• parse.go: Takes tokens from the lexer and parses the sed program. It’s really a parser+compiler, becuase the output is an array of instructions for the VM to interpret. Because the tokens are designed to be pretty self-contained, this parser doesn’t ever need to backtrack. I always like it when I can achieve that.

When branch targets (e.g.:loop) are parsed, a branch instruction to that location is stored off, along with the name. Then, after the initial parse, each branch is fixed up against the proper target.

  • instructions.go: This file holds all of the VM instructions except for substitution and translation, which are in substitution.go. An instruction for the VM I’ve built is just a func (svm *vm) error. This turned out to be a very flexible arrangement. Most instructions have a 1:1 mapping to sed commands, but others (like the ‘n’ command) are broken up at parse time into multiple engine instructions.

Simple instructions, like cmd_get (which handles the g sed command), are package functions, which can get inserted into the instruction stream context-free. A few instructions have state, such as the string to insert in an i\ command. For those, a closure holds the state:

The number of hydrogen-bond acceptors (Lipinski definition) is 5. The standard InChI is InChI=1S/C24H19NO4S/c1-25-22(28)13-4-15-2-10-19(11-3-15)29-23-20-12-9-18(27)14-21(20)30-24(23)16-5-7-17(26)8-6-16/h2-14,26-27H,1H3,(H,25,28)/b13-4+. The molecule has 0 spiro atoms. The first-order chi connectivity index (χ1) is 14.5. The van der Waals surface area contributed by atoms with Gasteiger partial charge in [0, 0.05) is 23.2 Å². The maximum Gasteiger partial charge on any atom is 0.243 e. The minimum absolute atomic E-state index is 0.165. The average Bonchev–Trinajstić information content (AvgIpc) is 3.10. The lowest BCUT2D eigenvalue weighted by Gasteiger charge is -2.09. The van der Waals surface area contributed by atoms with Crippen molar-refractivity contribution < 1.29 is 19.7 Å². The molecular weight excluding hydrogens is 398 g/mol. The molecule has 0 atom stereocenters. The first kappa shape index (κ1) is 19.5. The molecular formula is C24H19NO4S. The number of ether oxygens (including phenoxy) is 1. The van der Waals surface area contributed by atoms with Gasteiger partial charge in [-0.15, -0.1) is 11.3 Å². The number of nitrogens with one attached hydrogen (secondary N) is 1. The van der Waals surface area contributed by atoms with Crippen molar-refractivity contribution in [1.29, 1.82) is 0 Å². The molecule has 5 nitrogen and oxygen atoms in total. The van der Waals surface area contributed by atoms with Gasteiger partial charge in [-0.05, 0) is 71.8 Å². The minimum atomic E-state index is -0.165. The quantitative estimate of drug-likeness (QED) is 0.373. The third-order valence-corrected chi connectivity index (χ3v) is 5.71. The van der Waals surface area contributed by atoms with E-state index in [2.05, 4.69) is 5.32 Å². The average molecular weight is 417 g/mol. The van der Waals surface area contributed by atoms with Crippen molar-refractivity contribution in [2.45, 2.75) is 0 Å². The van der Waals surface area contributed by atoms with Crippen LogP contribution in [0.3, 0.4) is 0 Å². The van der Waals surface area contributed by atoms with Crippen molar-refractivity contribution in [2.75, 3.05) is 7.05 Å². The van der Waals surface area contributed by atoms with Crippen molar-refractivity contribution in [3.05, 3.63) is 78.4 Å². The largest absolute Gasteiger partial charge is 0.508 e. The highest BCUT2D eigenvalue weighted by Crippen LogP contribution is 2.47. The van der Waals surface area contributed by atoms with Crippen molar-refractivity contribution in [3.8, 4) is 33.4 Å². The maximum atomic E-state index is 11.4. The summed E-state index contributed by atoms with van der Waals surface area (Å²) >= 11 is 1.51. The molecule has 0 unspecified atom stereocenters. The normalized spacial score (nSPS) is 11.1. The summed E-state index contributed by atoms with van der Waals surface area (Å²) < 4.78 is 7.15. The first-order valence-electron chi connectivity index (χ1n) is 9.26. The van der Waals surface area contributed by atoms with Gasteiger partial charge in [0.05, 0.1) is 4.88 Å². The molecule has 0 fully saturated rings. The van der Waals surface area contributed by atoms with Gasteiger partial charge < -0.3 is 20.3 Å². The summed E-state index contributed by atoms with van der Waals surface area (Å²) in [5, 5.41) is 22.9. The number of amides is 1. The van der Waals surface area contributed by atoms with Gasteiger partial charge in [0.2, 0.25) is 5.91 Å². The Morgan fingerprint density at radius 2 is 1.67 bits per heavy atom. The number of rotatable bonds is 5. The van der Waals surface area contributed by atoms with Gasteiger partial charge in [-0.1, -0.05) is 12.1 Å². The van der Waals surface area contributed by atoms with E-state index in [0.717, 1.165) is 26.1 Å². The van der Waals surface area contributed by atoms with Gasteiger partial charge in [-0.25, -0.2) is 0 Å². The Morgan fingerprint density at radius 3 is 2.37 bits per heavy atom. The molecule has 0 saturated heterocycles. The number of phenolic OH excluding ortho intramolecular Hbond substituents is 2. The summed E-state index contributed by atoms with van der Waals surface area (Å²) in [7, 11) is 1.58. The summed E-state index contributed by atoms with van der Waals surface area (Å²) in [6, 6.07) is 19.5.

func cmd_newInserter(text string) instruction {
       return func(svm *vm) error {
           _,err := svm.output.WriteString(text)
           return err

A couple of commands have so much state that a simple closure would be unwieldy, so those get a struct and an associated run method. That run method pointer becomes the instruction.

You can see in the example above that each instruction is responsible for incrementing the IP (instruction pointer) in the VM. That’s flexible because many of the instructions branch, and they can set the IP to whatever they need. However, this was the number one cause of bugs during development: I’d add a new command, and forget to increment the IP, leading to an infinite loop on that instruction. So, I possibly should have had the VM auto-increment the IP, and have the branching instructions account for that when setting IP. It was a trade-off between keeping the inner loop as tight as possible and keeping the instructions as simple as possible. I might have made the wrong choice there.

  • engine.go: This is the sed-VM, and this file also has the entire public interface to the library. It is arranged for simplicity. You have one function to create an Engine from a sed program, and you can use that Engine to wrap an io.Reader. The same engine can be re-used against multiple inputs.

The inner loop of the interpreter is very compact:

  for err == nil {
     err = svm.ins[svm.ip](svm)
  • conditions.go: Conditions are what I call the guards around commands (like the 1,10 in 1,10d). The sed man pages act like the conditions are part of the command, but in my engine VM, they are commands themselves. In instructions.gosimplecond and twocond are the commands that make use of the conditions. The condition interface defines just one methon, isMet, which can inspect an engine and determine if the condition in question is met or not. The code in instructions.go does the rest.


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Lingaraj Senapati
Hey There! I am Lingaraj Senapati, the Co-founder of My skills are Freelance, Web Developer & Designer, Corporate Trainer, Digital Marketer & Youtuber.